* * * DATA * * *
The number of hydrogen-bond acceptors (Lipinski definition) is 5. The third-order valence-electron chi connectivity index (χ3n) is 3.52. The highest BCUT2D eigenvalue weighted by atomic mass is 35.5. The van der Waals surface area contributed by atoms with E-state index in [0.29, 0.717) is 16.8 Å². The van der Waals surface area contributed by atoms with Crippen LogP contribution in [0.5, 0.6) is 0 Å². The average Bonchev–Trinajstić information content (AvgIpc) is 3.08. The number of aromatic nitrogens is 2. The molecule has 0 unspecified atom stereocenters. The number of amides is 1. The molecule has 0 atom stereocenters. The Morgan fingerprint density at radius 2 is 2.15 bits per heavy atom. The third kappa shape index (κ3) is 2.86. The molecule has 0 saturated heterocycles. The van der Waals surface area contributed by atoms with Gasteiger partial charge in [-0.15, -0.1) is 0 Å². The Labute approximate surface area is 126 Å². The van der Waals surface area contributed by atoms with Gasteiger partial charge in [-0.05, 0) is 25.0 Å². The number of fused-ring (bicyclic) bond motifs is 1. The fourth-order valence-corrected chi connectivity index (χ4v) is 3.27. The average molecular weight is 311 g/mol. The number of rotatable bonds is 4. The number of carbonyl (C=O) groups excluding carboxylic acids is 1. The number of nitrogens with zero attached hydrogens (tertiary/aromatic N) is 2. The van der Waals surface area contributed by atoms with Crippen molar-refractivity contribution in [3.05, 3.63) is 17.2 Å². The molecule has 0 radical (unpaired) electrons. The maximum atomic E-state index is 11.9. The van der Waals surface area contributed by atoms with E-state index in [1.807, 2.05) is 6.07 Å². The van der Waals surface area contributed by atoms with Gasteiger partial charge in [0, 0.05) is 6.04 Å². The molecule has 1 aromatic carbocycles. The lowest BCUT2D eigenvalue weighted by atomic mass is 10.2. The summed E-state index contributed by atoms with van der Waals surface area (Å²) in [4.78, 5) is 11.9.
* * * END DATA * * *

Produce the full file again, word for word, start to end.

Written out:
The number of hydrogen-bond acceptors (Lipinski definition) is 5. The third-order valence-electron chi connectivity index (χ3n) is 3.52. The highest BCUT2D eigenvalue weighted by atomic mass is 35.5. The van der Waals surface area contributed by atoms with E-state index in [0.29, 0.717) is 16.8 Å². The van der Waals surface area contributed by atoms with Crippen LogP contribution in [0.5, 0.6) is 0 Å². The average Bonchev–Trinajstić information content (AvgIpc) is 3.08. The number of aromatic nitrogens is 2. The molecule has 0 unspecified atom stereocenters. The number of amides is 1. The molecule has 0 atom stereocenters. The Morgan fingerprint density at radius 2 is 2.15 bits per heavy atom. The third kappa shape index (κ3) is 2.86. The molecule has 0 saturated heterocycles. The van der Waals surface area contributed by atoms with Gasteiger partial charge in [-0.15, -0.1) is 0 Å². The Labute approximate surface area is 126 Å². The van der Waals surface area contributed by atoms with Gasteiger partial charge in [-0.05, 0) is 25.0 Å². The number of fused-ring (bicyclic) bond motifs is 1. The fourth-order valence-corrected chi connectivity index (χ4v) is 3.27. The average molecular weight is 311 g/mol. The number of rotatable bonds is 4. The number of carbonyl (C=O) groups excluding carboxylic acids is 1. The number of nitrogens with zero attached hydrogens (tertiary/aromatic N) is 2. The van der Waals surface area contributed by atoms with Crippen molar-refractivity contribution in [3.05, 3.63) is 17.2 Å². The molecule has 0 radical (unpaired) electrons. The maximum atomic E-state index is 11.9. The van der Waals surface area contributed by atoms with E-state index in [1.807, 2.05) is 6.07 Å². The van der Waals surface area contributed by atoms with Gasteiger partial charge in [0, 0.05) is 6.04 Å². The molecule has 1 aromatic carbocycles. The lowest BCUT2D eigenvalue weighted by atomic mass is 10.2. The summed E-state index contributed by atoms with van der Waals surface area (Å²) in [4.78, 5) is 11.9.